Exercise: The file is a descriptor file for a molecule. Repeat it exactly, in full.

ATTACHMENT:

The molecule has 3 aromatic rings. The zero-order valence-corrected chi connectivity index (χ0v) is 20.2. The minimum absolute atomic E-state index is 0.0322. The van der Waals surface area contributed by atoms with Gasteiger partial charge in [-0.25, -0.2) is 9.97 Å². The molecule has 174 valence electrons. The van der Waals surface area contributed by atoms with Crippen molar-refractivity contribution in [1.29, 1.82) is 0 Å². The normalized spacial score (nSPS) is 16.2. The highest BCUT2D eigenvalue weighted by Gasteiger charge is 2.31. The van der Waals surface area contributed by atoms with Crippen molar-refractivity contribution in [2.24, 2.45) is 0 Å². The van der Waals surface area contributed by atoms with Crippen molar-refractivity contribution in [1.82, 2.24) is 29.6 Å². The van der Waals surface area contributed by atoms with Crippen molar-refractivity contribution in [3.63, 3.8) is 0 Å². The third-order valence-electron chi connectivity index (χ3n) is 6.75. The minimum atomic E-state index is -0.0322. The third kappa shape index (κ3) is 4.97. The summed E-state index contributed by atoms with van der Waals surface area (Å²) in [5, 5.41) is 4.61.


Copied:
The molecule has 3 aromatic rings. The zero-order valence-corrected chi connectivity index (χ0v) is 20.2. The minimum absolute atomic E-state index is 0.0322. The van der Waals surface area contributed by atoms with Gasteiger partial charge in [-0.25, -0.2) is 9.97 Å². The molecule has 174 valence electrons. The van der Waals surface area contributed by atoms with Crippen molar-refractivity contribution in [1.29, 1.82) is 0 Å². The normalized spacial score (nSPS) is 16.2. The highest BCUT2D eigenvalue weighted by Gasteiger charge is 2.31. The van der Waals surface area contributed by atoms with Crippen molar-refractivity contribution in [2.24, 2.45) is 0 Å². The van der Waals surface area contributed by atoms with Crippen molar-refractivity contribution in [1.82, 2.24) is 29.6 Å². The van der Waals surface area contributed by atoms with Crippen molar-refractivity contribution in [3.63, 3.8) is 0 Å². The third-order valence-electron chi connectivity index (χ3n) is 6.75. The minimum atomic E-state index is -0.0322. The third kappa shape index (κ3) is 4.97. The summed E-state index contributed by atoms with van der Waals surface area (Å²) in [5, 5.41) is 4.61.